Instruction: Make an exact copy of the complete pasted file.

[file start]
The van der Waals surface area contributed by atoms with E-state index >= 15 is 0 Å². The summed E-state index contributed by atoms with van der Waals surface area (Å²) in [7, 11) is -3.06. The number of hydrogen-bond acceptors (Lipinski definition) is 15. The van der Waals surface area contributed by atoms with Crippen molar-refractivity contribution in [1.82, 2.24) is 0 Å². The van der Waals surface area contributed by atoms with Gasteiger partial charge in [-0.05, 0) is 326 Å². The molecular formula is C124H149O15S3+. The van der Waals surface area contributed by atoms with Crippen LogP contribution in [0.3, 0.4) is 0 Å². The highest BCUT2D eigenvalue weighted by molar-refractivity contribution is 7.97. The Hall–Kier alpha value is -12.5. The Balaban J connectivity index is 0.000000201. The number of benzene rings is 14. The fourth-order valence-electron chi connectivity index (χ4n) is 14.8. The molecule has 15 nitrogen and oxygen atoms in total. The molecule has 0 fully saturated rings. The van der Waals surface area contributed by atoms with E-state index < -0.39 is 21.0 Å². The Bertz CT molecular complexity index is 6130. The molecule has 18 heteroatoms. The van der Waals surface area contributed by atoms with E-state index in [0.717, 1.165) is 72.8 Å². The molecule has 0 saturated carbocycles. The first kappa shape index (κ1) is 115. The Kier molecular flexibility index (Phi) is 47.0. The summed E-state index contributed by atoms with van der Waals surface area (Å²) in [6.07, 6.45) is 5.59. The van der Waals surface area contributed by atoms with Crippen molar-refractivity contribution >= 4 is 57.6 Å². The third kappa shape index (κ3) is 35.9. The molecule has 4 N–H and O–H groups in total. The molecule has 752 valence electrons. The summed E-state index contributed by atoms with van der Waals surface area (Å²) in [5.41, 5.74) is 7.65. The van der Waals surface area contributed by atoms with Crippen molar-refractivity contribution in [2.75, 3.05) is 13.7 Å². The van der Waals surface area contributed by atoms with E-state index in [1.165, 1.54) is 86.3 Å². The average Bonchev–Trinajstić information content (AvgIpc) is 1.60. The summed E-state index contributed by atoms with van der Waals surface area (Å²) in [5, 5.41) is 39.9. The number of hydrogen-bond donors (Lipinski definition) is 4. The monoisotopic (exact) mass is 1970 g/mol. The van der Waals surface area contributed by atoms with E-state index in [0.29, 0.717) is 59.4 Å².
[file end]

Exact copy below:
The van der Waals surface area contributed by atoms with E-state index >= 15 is 0 Å². The summed E-state index contributed by atoms with van der Waals surface area (Å²) in [7, 11) is -3.06. The number of hydrogen-bond acceptors (Lipinski definition) is 15. The van der Waals surface area contributed by atoms with Crippen molar-refractivity contribution in [1.82, 2.24) is 0 Å². The van der Waals surface area contributed by atoms with Gasteiger partial charge in [-0.05, 0) is 326 Å². The molecular formula is C124H149O15S3+. The van der Waals surface area contributed by atoms with Crippen LogP contribution in [0.3, 0.4) is 0 Å². The highest BCUT2D eigenvalue weighted by molar-refractivity contribution is 7.97. The Hall–Kier alpha value is -12.5. The Balaban J connectivity index is 0.000000201. The number of benzene rings is 14. The fourth-order valence-electron chi connectivity index (χ4n) is 14.8. The molecule has 15 nitrogen and oxygen atoms in total. The molecule has 0 fully saturated rings. The van der Waals surface area contributed by atoms with E-state index < -0.39 is 21.0 Å². The Bertz CT molecular complexity index is 6130. The molecule has 18 heteroatoms. The van der Waals surface area contributed by atoms with E-state index in [0.717, 1.165) is 72.8 Å². The molecule has 0 saturated carbocycles. The first kappa shape index (κ1) is 115. The Kier molecular flexibility index (Phi) is 47.0. The summed E-state index contributed by atoms with van der Waals surface area (Å²) in [6.07, 6.45) is 5.59. The van der Waals surface area contributed by atoms with Crippen molar-refractivity contribution >= 4 is 57.6 Å². The third kappa shape index (κ3) is 35.9. The molecule has 4 N–H and O–H groups in total. The molecule has 752 valence electrons. The summed E-state index contributed by atoms with van der Waals surface area (Å²) in [5.41, 5.74) is 7.65. The van der Waals surface area contributed by atoms with Crippen molar-refractivity contribution in [2.75, 3.05) is 13.7 Å². The van der Waals surface area contributed by atoms with E-state index in [1.165, 1.54) is 86.3 Å². The average Bonchev–Trinajstić information content (AvgIpc) is 1.60. The summed E-state index contributed by atoms with van der Waals surface area (Å²) in [5, 5.41) is 39.9. The number of hydrogen-bond donors (Lipinski definition) is 4. The monoisotopic (exact) mass is 1970 g/mol. The van der Waals surface area contributed by atoms with E-state index in [0.29, 0.717) is 59.4 Å².